What would you call an agent that changes some other substance, one that has no power to change itself, into something just like it is, yet this first agent is not affected or changed in the experiment? - Give up?

Actually, the question is a bit tricky because it is taking words from chemistry and using them to describe a spiritual phenomenon; however, this spiritual reaction is not invisible or unobservable. When it occurs, it is more obvious than many of the changes involved in laboratory experiments. In fact, if it is not obvious, it did not even happen.

The agent that causes the change is the Lord Jesus Christ. The “substance” that is changed, but has no power to change itself, is the human spirit. (“Just as a leopard cannot change its spots, or an Ethiopian the color of its skin” ... we are not able to change our inner selves. We can whitewash the outside, but the basic nature stays the same.)

When these two, the Son of God and the spirit of man, come together in a living relationship, the first agent, the Lord, stays the same; “He is the same yesterday, today, and forever.” Our union with Him does not affect His sinless, perfect character.

But He affects us... “If any man is in Christ, he is a new creature, old things are passed away, all things are become new.” (2 Cor. 5:17) Those who believe in Him and whose spirits have become united with His Spirit are being changed into His image. (Romans 8:29)

One person changing another is not so unusual. Just think for a minute about the various people that have had an impact on your life; parents, teachers, friends, even enemies. In some way, those people have affected you, molded and shaped your character, passed to you some of their characteristics so that you now think or act in similar ways. The strength of their personality usually determines the degree of their impact.

Now think about Jesus Christ - the strength of who He is - God in human flesh. The Roman soldiers said, “No man ever talked like this man.” Nor did any man ever do the things that Jesus did: heal the sick, raise the dead, live a sinless life, die for all men, rise up from the dead, then ascend to sit at the right hand of God. He called Himself the “I Am”, the self-existing One. If our parents, friends, and other people in our lives, in all their imperfections and changeableness, can impact us, is it any wonder that intimate union with this Man can transform us completely?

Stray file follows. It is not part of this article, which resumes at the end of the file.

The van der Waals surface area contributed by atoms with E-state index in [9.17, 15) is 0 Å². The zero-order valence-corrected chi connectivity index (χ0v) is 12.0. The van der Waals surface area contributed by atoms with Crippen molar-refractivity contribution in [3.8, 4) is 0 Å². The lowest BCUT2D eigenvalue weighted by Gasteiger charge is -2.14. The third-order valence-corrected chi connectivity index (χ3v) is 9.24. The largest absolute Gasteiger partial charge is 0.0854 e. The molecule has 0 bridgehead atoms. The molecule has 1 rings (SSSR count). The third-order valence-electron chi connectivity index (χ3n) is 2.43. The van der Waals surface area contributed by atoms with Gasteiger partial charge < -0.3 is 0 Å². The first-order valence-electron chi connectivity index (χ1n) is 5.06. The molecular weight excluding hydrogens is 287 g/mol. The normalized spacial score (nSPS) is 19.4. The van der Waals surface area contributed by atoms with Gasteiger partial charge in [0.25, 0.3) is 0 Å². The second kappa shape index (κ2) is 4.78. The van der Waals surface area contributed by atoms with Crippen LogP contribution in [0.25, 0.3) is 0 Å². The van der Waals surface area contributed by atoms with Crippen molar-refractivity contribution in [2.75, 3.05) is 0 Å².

In chemistry, change is the evidence of a chemical reaction. In spirituality, change is also the evidence of new life in Christ. Some people profess to belong to Christ but there is no change in them, no evidence that the Son of God has even come near them. Perhaps He has not. Others are “nice” folks, who see no need of change, so it never happens.

Still others, not satisfied, sensing that their lives are not all they should be or could be, desire change. Jesus invites these seekers into His “lab”, where He becomes the key ingredient in transforming their lives.

Wednesday, January 15, 2014

Hypocrisy .................................... Parables 067

As a Christian, I am keenly aware that the most prevalent criticism of the church is directed toward hypocrisy. While it hurts to think that many people have labeled everyone who calls themselves a Christian, sincere or not, as hypocrites; it hurts even more that the label is often appropriate.

Many times I have failed to practice what I preach, to really have my heart in my worship and service to God. Sometimes I do not feel like going to church or giving up my desires to serve the needs of others; and sometimes I find myself playing a role instead of admitting my faults.

At the same time, when I hear the critics, I want to defend us, to say, “You don’t know how difficult it is.” I want the critics to realize that being all that Christ has called us to be is an even higher goal than they have set for us, and our efforts to live His standard involves a continual battle, a battle that we sometimes lose.